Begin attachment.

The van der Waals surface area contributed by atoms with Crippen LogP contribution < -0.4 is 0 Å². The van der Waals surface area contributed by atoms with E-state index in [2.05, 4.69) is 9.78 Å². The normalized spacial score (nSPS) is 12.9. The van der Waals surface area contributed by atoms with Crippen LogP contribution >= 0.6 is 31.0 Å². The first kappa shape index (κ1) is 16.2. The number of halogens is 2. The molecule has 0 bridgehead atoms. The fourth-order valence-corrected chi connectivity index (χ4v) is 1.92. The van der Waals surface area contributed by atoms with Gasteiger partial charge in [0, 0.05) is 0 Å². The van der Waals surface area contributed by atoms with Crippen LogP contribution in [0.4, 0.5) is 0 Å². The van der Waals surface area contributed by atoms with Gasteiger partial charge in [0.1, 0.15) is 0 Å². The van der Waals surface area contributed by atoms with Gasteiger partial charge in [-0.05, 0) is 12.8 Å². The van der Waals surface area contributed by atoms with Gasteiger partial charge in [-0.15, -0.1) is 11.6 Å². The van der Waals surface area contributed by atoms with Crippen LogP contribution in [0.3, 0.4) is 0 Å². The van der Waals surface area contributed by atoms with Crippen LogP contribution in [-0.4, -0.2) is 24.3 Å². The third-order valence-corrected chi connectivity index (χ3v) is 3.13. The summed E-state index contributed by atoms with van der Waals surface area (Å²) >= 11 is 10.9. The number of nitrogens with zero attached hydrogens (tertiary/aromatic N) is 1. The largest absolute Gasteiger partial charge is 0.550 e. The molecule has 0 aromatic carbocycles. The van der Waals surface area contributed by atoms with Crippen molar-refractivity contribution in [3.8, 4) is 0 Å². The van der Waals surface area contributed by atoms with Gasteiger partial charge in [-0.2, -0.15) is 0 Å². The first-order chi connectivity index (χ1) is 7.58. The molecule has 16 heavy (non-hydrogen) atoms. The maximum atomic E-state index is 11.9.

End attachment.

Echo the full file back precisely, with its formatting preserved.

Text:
The van der Waals surface area contributed by atoms with Crippen LogP contribution < -0.4 is 0 Å². The van der Waals surface area contributed by atoms with E-state index in [2.05, 4.69) is 9.78 Å². The normalized spacial score (nSPS) is 12.9. The van der Waals surface area contributed by atoms with Crippen LogP contribution >= 0.6 is 31.0 Å². The first kappa shape index (κ1) is 16.2. The number of halogens is 2. The molecule has 0 bridgehead atoms. The fourth-order valence-corrected chi connectivity index (χ4v) is 1.92. The van der Waals surface area contributed by atoms with Gasteiger partial charge in [0, 0.05) is 0 Å². The van der Waals surface area contributed by atoms with Crippen LogP contribution in [0.4, 0.5) is 0 Å². The van der Waals surface area contributed by atoms with Gasteiger partial charge in [0.1, 0.15) is 0 Å². The van der Waals surface area contributed by atoms with Gasteiger partial charge in [-0.05, 0) is 12.8 Å². The van der Waals surface area contributed by atoms with Gasteiger partial charge in [-0.15, -0.1) is 11.6 Å². The van der Waals surface area contributed by atoms with Crippen LogP contribution in [0.3, 0.4) is 0 Å². The van der Waals surface area contributed by atoms with Crippen LogP contribution in [-0.4, -0.2) is 24.3 Å². The third-order valence-corrected chi connectivity index (χ3v) is 3.13. The summed E-state index contributed by atoms with van der Waals surface area (Å²) >= 11 is 10.9. The number of nitrogens with zero attached hydrogens (tertiary/aromatic N) is 1. The largest absolute Gasteiger partial charge is 0.550 e. The molecule has 0 aromatic carbocycles. The van der Waals surface area contributed by atoms with Crippen molar-refractivity contribution in [3.8, 4) is 0 Å². The van der Waals surface area contributed by atoms with Gasteiger partial charge in [-0.2, -0.15) is 0 Å². The first-order chi connectivity index (χ1) is 7.58. The molecule has 16 heavy (non-hydrogen) atoms. The maximum atomic E-state index is 11.9.